“Some people read for instruction, which is praiseworthy, and some for pleasure, which is innocent, but not a few read from habit, and I suppose that this is neither innocent nor praiseworthy. Of that lamentable company am I. Conversation after a time bores me, games tire me, and my own thoughts, which we are told are the unfailing resource of a sensible man, have a tendency to run dry. Then I’ll fly to my book as the opium-smoker to his pipe. I would sooner read the catalogue of the Army and Navy Stores or Bradshaw’s Guide than nothing at all, and indeed I have spent many delightful hours over both these works.
At one time, I never went out without a second-hand bookseller’s list in my pocket. I know no reading more fruity. Of course to read in this way is as reprehensible as doping, and I never cease to wonder at the impertinence of great readers who, because they are such, look down on the illiterate. From the standpoint of what eternity is it better to have read a thousand books than to have ploughed a million furrows? Let us admit that reading with us is just a drug that we cannot do without – who of this band does not know the restlessness that attacks him when he has been severed from reading too long, the apprehension and irritability, and the sigh of relief which the sight of a printed page extracts from him? – and so let us be no more vainglorious than the poor slaves of the hypodermic needle or the pint-pot.”
W. Somerset Maugham, ‘The book bag’ (1951).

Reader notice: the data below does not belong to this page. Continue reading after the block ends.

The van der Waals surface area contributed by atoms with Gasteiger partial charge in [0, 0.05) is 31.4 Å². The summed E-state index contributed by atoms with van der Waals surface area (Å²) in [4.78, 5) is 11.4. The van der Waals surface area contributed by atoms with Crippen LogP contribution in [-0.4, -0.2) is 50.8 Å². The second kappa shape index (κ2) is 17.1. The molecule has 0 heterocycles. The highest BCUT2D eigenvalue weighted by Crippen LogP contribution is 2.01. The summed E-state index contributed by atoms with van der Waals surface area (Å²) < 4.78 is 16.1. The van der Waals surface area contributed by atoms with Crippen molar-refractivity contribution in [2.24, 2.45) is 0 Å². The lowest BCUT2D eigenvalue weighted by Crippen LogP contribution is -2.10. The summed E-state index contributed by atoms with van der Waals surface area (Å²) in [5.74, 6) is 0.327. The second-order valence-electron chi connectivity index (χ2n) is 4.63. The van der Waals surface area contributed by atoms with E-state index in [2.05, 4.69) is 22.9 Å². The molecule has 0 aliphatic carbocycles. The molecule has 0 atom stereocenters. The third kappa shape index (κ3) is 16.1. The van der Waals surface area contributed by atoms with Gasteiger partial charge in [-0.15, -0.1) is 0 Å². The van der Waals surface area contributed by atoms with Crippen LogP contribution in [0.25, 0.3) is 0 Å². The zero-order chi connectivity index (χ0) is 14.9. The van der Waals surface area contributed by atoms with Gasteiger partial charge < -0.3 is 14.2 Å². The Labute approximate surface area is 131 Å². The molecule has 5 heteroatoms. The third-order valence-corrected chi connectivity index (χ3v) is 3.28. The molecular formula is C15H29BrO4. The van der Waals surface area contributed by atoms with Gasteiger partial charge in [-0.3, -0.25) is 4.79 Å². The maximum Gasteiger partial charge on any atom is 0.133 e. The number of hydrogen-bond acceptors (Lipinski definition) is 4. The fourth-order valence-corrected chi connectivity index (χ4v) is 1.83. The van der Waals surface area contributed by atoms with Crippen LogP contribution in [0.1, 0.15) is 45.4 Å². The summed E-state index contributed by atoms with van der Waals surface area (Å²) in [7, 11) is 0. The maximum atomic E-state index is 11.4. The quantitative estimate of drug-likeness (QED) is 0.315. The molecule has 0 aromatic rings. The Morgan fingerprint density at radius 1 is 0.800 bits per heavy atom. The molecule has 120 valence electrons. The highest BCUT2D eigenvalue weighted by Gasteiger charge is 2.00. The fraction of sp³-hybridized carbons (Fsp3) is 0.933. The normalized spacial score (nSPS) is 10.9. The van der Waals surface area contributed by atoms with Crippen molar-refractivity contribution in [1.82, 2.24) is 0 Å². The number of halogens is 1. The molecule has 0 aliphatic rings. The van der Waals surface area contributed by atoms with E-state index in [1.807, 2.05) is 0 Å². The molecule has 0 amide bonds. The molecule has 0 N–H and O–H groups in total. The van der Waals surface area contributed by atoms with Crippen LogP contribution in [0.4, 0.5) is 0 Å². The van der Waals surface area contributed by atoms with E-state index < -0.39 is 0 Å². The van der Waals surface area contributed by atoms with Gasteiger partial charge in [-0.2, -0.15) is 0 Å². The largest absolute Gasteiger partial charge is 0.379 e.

“It would be wrong to think that because I read books, any books, some over and over, I enjoyed them. I did not read for pleasure; I was an addict. I read for greed. I jammed books into my brain like a compulsive eater glutting herself, gobbling up one book so that I could gobble up another. My reading was mostly displacement activity; when other children were playing, or getting exercise, training in some sport or hanging out with their mates, I was reading. The only alternative was a boredom so heavy and slow that it squashed my soul flat.”
Germaine Greer, in The Pleasure of Reading (1992).
“To a considerable extent reading has become, for almost all of us, an addiction, like cigarette-smoking. We read, most of the time, not because we wish to instruct ourselves, not because we long to have our feelings touched and out imaginations fired, but because reading is one of our bad habits, because we suffer when we have time to spare and no printed matter with which to plug the void.”
Aldous Huxley, ‘Writers and readers’ (1936).
I really like how ‘matter of fact’ and unpretentious these three esteemed writers plainly describe their need to read. They do not think themselves, as readers, to be ‘superior’ to those who do not read, but simply acknowledge that reading is to them, just a ‘bad habit’ that they can’t help but indulge in.
I think it’s probably safe to say that this is one bad habit that none of us are in a hurry to be cured of, anytime soon. Though the same sentiment should probably not be encouraged in regards to the other related bad habit that we indulge in – book buying! 😉